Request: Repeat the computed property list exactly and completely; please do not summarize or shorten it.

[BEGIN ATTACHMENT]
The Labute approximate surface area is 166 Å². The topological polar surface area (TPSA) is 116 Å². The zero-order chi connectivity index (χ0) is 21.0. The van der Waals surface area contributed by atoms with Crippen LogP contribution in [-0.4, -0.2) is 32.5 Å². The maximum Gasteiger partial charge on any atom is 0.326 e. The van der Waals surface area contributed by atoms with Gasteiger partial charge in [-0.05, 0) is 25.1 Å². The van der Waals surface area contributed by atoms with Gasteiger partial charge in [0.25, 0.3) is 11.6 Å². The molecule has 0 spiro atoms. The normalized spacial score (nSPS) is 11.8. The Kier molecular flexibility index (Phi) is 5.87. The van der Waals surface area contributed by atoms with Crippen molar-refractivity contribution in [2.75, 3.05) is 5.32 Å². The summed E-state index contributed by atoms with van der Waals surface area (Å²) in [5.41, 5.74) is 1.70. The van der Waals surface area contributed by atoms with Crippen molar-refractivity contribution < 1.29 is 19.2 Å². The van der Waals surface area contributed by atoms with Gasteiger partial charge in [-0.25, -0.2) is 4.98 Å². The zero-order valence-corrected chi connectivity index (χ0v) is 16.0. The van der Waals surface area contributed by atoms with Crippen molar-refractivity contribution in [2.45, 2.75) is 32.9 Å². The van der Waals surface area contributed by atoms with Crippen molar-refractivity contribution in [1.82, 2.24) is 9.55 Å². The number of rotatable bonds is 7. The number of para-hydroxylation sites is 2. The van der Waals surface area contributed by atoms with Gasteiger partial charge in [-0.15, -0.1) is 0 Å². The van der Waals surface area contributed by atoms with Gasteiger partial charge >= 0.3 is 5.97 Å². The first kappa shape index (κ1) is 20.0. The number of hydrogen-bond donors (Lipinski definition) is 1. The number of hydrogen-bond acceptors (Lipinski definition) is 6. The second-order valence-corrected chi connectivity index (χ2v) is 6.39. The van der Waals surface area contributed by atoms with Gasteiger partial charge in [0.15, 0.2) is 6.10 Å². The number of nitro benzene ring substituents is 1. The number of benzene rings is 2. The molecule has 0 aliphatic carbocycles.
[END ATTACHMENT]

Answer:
The Labute approximate surface area is 166 Å². The topological polar surface area (TPSA) is 116 Å². The zero-order chi connectivity index (χ0) is 21.0. The van der Waals surface area contributed by atoms with Crippen LogP contribution in [-0.4, -0.2) is 32.5 Å². The maximum Gasteiger partial charge on any atom is 0.326 e. The van der Waals surface area contributed by atoms with Gasteiger partial charge in [-0.05, 0) is 25.1 Å². The van der Waals surface area contributed by atoms with Gasteiger partial charge in [0.25, 0.3) is 11.6 Å². The molecule has 0 spiro atoms. The normalized spacial score (nSPS) is 11.8. The Kier molecular flexibility index (Phi) is 5.87. The van der Waals surface area contributed by atoms with Crippen molar-refractivity contribution in [2.75, 3.05) is 5.32 Å². The summed E-state index contributed by atoms with van der Waals surface area (Å²) in [5.41, 5.74) is 1.70. The van der Waals surface area contributed by atoms with Crippen molar-refractivity contribution < 1.29 is 19.2 Å². The van der Waals surface area contributed by atoms with Gasteiger partial charge in [-0.25, -0.2) is 4.98 Å². The zero-order valence-corrected chi connectivity index (χ0v) is 16.0. The van der Waals surface area contributed by atoms with Crippen molar-refractivity contribution in [2.45, 2.75) is 32.9 Å². The van der Waals surface area contributed by atoms with Crippen molar-refractivity contribution in [1.82, 2.24) is 9.55 Å². The number of rotatable bonds is 7. The number of para-hydroxylation sites is 2. The van der Waals surface area contributed by atoms with Gasteiger partial charge in [-0.15, -0.1) is 0 Å². The van der Waals surface area contributed by atoms with Gasteiger partial charge >= 0.3 is 5.97 Å². The first kappa shape index (κ1) is 20.0. The number of hydrogen-bond donors (Lipinski definition) is 1. The number of hydrogen-bond acceptors (Lipinski definition) is 6. The second-order valence-corrected chi connectivity index (χ2v) is 6.39. The van der Waals surface area contributed by atoms with Gasteiger partial charge in [0.15, 0.2) is 6.10 Å². The number of nitro benzene ring substituents is 1. The number of benzene rings is 2. The molecule has 0 aliphatic carbocycles.